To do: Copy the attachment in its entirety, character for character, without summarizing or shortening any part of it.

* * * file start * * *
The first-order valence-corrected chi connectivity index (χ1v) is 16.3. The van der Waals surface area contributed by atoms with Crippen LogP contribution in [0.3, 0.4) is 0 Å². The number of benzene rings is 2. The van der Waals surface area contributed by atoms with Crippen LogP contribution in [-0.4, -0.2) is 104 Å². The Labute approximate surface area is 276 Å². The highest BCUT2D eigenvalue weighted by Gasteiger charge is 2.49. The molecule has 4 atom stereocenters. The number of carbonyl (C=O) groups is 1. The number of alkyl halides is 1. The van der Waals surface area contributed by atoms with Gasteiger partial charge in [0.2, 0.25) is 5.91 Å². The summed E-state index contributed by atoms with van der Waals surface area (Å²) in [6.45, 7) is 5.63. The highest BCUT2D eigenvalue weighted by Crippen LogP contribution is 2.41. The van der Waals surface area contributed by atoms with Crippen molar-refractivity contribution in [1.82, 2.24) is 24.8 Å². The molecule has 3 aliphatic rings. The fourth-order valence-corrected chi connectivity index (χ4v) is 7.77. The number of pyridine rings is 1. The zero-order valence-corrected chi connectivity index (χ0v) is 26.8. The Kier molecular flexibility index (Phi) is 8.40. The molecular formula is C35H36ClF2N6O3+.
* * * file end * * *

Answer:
The first-order valence-corrected chi connectivity index (χ1v) is 16.3. The van der Waals surface area contributed by atoms with Crippen LogP contribution in [0.3, 0.4) is 0 Å². The number of benzene rings is 2. The van der Waals surface area contributed by atoms with Crippen LogP contribution in [-0.4, -0.2) is 104 Å². The Labute approximate surface area is 276 Å². The highest BCUT2D eigenvalue weighted by Gasteiger charge is 2.49. The molecule has 4 atom stereocenters. The number of carbonyl (C=O) groups is 1. The number of alkyl halides is 1. The van der Waals surface area contributed by atoms with Gasteiger partial charge in [0.2, 0.25) is 5.91 Å². The summed E-state index contributed by atoms with van der Waals surface area (Å²) in [6.45, 7) is 5.63. The highest BCUT2D eigenvalue weighted by Crippen LogP contribution is 2.41. The van der Waals surface area contributed by atoms with Crippen molar-refractivity contribution in [1.82, 2.24) is 24.8 Å². The molecule has 3 aliphatic rings. The fourth-order valence-corrected chi connectivity index (χ4v) is 7.77. The number of pyridine rings is 1. The zero-order valence-corrected chi connectivity index (χ0v) is 26.8. The Kier molecular flexibility index (Phi) is 8.40. The molecular formula is C35H36ClF2N6O3+.